Note that \varphi_1 is trivial, so that G_1 \cong Z_{2^n} \times Z_2 is abelian. However, the remaining groups are not abelian, so G_1 is distinct from the remaining three.

Note that G_2 \cong D_{2^{n+1}} = \langle r,s \rangle. By this previous exercise, Z(D_{2^{n+1}}) = \langle r^{2^{n-1}} \rangle \cong Z_2.

Now G_3 is generated by x and y, and we have xyx^{-1} = \varphi_3(x)(y) = y^{1+2^{n-1}}. Thus this group has the presentation \langle x,y \ |\ x^2 = y^{2^n} = 1, xy = y^{1+2^{n-1}}x \rangle. Similarly, G_4 has the presentation \langle x,y \ |\ x^2 = y^{2^n} = 1, xy = y^{-1+2^{n-1}}x \rangle.

We now compute the centers of G_3 and G_4.

Every element of G_3 can be written as y^ix^j where 0 < i \leq 2^n and 0 < j \leq 2, and there are 2^{n+1} such expressions. Since we know by other means that |G_3| = 2^{n+1}, every element of G_3 can be written in this form uniquely. Let s = y^ax^b \in Z(G_3) and let y^ix^j \in G_3. Then y^ax^by^ix^j = y^{a+i(1+2^{n-1})^b}x^{b+j} is equal to y^ix^jy^ax^b = y^{i+a(1+2^{n-1})^j}x^{b+j}. Comparing exponents and using Lemma 1, we have a \equiv b \equiv 0 mod 2. Thus s \in \langle y^2 \rangle. Now note that y^2y^ix^j = y^{i+2}x^j and y^ixy^2 = y^iy^{2(1+2^{n-1})}x = y^{i+2}x, so that y^2 \in Z(G_3); thus Z(G_3) = \langle y^2 \rangle \cong Z_{2^{n-1}}.

Performing the same analysis on G_4 reveals that Z(G_4) = \langle y^{2^{n-1}} \rangle \cong Z_2.

Thus G_3 is distinct from G_2 and G_4.

We know that G_2 \cong D_{2^{n+1}} has 2^n + 1 elements of order 2. Suppose s = y^ax^b \in G_4 has order 2; then (y^ax^b)^2 = y^{a(1+(-1+2^{n-1})^b)} = 1. If b = 0, then a = 0, so that s = 1. If b = 1, then a2^{n-1} \equiv 0 mod 2^n, so that a \equiv 0 mod 2. There are 2^{n-1} such numbers between 0 and 2^n. Thus G_4 has 2^{n-1} elements of order 2, and G_2 \not\cong G_4.

Construct all the semidirect products of Cyc(2) by Cyc(8)

Prove that there are exactly 4 distinct homomorphisms Z_2 \rightarrow \mathsf{Aut}(Z_8). Prove that the resulting semidirect products are Z_8 \times Z_2, D_{16}, QD_{16}, and M.


We begin with some lemmas.

Lemma 1: If n \geq 3, then \mathsf{Aut}(Z_{2^n}) \cong Z_{2^{n-2}} \times Z_2. Proof: We have \mathsf{Aut}(Z_{2^n}) \cong \mathbb{Z}/(2^n)^\times, and this group has order 2^{n-1}. By this previous exercise, 5 has (multiplicative) order 2^{n-2} in \mathbb{Z}/(2^n)^\times. Using this previous exercise, -1 has order 2 in \mathbb{Z}/(2^n)^\times and -1 \notin \langle 5 \rangle. Since \mathbb{Z}/(2^n)^\times is abelian, both \langle 5 \rangle and \langle -1 \rangle are normal. Moreover, \mathbb{Z}/(2^n)^\times = \langle 5 \rangle \langle -1 \rangle; by the recognition theorem for direct products, \mathsf{Aut}(Z_{2^n}) \cong \langle 5 \rangle \times \langle -1 \rangle \cong Z_{2^{n-2}} \times Z_2. \square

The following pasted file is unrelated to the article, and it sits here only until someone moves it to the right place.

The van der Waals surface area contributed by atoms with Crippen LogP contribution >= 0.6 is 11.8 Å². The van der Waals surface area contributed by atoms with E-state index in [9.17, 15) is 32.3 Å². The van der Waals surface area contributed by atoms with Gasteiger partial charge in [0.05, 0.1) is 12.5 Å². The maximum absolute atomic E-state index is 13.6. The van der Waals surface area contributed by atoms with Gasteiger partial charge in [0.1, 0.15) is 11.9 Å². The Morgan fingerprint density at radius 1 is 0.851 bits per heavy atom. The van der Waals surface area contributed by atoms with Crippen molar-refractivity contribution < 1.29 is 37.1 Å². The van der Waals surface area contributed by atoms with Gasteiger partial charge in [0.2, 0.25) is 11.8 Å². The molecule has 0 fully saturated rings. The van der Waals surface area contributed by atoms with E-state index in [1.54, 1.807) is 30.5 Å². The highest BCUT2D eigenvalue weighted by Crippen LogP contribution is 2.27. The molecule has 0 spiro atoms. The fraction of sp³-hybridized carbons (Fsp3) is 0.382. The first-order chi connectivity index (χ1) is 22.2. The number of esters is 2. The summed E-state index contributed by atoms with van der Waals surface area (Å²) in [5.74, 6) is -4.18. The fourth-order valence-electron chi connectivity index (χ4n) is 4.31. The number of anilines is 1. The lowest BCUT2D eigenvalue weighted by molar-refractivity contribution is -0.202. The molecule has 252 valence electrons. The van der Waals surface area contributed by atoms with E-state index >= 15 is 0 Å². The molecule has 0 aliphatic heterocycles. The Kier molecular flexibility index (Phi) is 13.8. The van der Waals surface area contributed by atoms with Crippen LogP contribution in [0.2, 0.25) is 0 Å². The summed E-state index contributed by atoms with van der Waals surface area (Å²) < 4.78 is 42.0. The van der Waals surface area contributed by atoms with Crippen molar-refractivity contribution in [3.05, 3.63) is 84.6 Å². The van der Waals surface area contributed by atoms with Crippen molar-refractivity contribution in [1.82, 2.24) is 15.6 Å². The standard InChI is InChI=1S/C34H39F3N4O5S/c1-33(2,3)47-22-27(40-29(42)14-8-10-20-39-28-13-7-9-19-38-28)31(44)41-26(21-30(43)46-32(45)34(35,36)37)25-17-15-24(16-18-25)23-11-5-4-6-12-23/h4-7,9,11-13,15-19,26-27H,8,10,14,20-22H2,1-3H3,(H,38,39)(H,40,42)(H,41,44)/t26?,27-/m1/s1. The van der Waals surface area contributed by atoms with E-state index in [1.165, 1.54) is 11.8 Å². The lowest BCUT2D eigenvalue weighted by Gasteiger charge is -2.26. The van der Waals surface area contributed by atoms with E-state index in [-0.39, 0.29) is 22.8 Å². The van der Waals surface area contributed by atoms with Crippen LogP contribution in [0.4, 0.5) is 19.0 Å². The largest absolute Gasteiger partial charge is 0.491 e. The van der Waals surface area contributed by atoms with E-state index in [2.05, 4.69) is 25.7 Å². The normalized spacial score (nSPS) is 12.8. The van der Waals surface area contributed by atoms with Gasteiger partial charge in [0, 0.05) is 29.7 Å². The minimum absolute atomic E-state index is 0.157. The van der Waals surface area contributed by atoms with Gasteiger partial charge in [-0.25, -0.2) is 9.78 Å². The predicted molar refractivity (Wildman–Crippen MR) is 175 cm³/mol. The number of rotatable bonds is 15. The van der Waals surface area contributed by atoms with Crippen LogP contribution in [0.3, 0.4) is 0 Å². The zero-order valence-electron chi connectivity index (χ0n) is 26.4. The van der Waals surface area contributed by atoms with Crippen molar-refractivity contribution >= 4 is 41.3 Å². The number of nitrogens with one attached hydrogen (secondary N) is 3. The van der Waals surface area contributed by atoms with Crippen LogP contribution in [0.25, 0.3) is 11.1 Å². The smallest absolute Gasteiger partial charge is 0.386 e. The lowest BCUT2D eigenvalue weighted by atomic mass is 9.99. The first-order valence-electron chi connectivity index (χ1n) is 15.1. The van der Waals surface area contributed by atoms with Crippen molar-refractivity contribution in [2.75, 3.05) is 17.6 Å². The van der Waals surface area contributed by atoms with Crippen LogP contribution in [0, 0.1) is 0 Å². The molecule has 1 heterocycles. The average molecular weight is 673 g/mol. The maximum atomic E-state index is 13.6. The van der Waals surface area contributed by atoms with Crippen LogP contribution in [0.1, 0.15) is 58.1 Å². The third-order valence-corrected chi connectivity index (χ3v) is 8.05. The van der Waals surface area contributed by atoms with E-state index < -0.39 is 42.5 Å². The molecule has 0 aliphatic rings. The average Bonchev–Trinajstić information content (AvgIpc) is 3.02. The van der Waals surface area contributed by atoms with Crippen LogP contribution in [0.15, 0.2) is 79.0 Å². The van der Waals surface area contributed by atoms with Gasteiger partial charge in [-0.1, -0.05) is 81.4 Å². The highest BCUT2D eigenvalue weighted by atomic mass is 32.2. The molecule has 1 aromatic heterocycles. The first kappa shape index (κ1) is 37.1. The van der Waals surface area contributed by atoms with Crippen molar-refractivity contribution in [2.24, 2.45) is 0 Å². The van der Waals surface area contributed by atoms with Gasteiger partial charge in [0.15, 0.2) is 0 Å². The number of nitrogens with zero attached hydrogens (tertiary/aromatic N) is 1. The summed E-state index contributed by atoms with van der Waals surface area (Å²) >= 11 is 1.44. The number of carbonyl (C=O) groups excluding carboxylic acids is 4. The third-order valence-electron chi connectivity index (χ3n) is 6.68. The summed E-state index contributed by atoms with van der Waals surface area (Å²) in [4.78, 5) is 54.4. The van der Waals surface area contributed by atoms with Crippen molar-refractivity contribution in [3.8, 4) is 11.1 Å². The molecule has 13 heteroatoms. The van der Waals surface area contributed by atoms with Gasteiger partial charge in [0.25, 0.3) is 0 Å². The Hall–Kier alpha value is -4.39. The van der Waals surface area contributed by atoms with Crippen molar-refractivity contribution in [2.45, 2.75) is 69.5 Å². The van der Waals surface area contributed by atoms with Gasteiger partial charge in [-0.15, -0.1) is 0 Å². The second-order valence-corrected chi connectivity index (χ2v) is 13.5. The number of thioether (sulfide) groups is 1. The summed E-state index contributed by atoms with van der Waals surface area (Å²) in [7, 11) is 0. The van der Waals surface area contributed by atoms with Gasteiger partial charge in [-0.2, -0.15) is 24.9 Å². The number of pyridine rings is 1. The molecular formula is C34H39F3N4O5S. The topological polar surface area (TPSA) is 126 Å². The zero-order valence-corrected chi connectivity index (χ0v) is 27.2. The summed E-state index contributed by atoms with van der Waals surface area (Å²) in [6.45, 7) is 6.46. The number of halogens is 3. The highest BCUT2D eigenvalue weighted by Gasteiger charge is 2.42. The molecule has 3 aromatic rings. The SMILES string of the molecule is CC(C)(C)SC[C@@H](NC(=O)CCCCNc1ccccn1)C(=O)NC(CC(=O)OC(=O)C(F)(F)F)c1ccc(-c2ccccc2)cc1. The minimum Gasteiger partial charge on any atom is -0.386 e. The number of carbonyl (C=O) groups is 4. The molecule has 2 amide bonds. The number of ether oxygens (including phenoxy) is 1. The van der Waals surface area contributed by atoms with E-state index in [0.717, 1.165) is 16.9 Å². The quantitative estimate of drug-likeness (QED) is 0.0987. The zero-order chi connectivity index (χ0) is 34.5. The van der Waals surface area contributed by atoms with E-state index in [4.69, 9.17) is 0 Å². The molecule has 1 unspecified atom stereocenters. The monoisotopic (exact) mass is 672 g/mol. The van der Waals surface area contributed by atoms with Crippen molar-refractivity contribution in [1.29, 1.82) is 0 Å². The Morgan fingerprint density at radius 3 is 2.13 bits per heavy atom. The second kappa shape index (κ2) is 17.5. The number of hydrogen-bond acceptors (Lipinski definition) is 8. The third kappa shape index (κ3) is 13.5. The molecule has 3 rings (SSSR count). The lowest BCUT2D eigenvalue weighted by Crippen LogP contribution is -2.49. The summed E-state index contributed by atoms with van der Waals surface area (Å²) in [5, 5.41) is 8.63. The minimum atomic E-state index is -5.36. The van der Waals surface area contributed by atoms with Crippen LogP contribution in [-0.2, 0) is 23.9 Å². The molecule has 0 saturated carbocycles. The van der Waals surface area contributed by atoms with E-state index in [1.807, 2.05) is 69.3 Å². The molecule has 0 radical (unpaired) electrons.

Lemma 2: If n \geq 3, then there are exactly 4 distinct homomorphisms \varphi : Z_2 \rightarrow \mathsf{Aut}(Z_{2^n}). Proof: The distinct homomorphisms correspond precisely to elements of order 1 or 2 in \mathsf{Aut}(Z_{2^n}). By Lemma 1, \mathsf{Aut}(Z_{2^n}) \cong \langle 5 \rangle \times \langle -1 \rangle = \mathbb{Z}/(2^n)^\times. Since |(x,y)| = \mathsf{lcm}(|x|,|y|), and \langle 5 \rangle and \langle -1 \rangle have the unique elements of order 2 5^{2^{n-3}} and -1, respectively, the elements of order 2 in \mathsf{Aut}(Z_{2^n}) are of the form \alpha^i\beta^j, where \alpha(x) = x^{5^{2^{n-3}}} and \beta(x) = x^{-1}. There are 4 of these. \square

Now to the main result. Write Z_2 = \langle x \rangle and Z_8 = \langle y \rangle. The distinct homomorphisms \varphi : Z_2 \rightarrow \mathsf{Aut}(Z_8) are given by \varphi_1(x)(y) = y, \varphi_2(x)(y) = y^7, \varphi_3(x)(y) = y^5, and \varphi_4(x)(y) = y^3.

Clearly Z_8 \rtimes_{\varphi_1} Z_2 \cong Z_8 \times Z_2.

By Example 1 in the text, Z_8 \rtimes_{\varphi_2} Z_2 \cong D_{16}.

We now find presentations for the remaining two groups.

G_3 = Z_8 \rtimes_{\varphi_3} Z_2 is generated by x and y. We can see that xyx^{-1} = \varphi_3(x)(y) = y^5; so G_3 has the presentation \langle x,y \ |\ x^2 = y^8 = 1, xy = y^5x \rangle. This is precisely the defining presentation of M.

Similarly, G_4 = Z_8 \rtimes_{\varphi_4} Z_2 is generated by x and y, and xyx^{-1} = \varphi_4(x)(y) = y^3. This is precisely the defining presentation for QD_{16}.

Classify the groups of order 60

This exercise classifies the groups of order 60. (There are thirteen isomorphism types.)

Let G be a group of order 60, let P \leq G be a Sylow 5-subgroup, and let Q \leq G be a Sylow 3-subgroup.

  1. Prove that if P is not normal in G, then G \cong A_5.
  2. Prove that if P \leq G is normal but that Q \leq G is not normal, then G \cong A_4 \times Z_5. [Hint: Show that P \leq Z(G), G/P \cong A_4, a Sylow 2-subgroup T \leq G is normal, and TQ \cong A_4.]
  3. Prove that if both P and Q are normal in G then G \cong Z_{15} \rtimes T where T = Z_4 or T = Z_2^2. Show in this case that there are six isomorphism types when T is cyclic (one abelian) and five isoorphism types when T is the Klein 4-group (one abelian). [Hint: Use the same ideas as in the classifications of groups of orders 20 and 30.]

[Disclaimer: I looked at parts of Alfonso Gracia-Saz’s notes for ideas while solving this problem.]

  1. If P is not normal, then G contains at least two Sylow 5-subgroups. By Proposition 4.21, G is simple. By Proposition 4.23, G \cong A_5.
  2. Suppose P is normal in G and Q is not normal in G. Since P is normal in G, PQ \leq G is a subgroup. Moreover, since P \cap Q = 1 by Lagrange, |PQ| = 15; there is only one group of order 15 up to isomorphism, so that PQ \cong Z_{15}. Note that Z_{15} has a unique (hence normal) subgroup of order 3- namely Q. Since Q \leq PQ is normal, we have PQ \leq N_G(Q). Thus 15 divides |N_G(Q)|. Now N_G(Q)/C_G(Q) \leq \mathsf{Aut}(Q) \cong Z_2; thus 15 also divides |C_G(Q)|. By Cauchy, C_G(Q) contains an element of order 5, and thus contains P. Then Q \leq C_G(P). Now recall that n_3(G) = [G : N_G(Q)] = 60/(15k) = 4/k for some integer k. By Sylow’s Theorem, n_3(G) \in \{ 1,4,10 \}, and in fact, n_3(G) = 4. Let Q_1, Q_2, Q_3, and Q_4 be the Sylow 3-subgroups of G.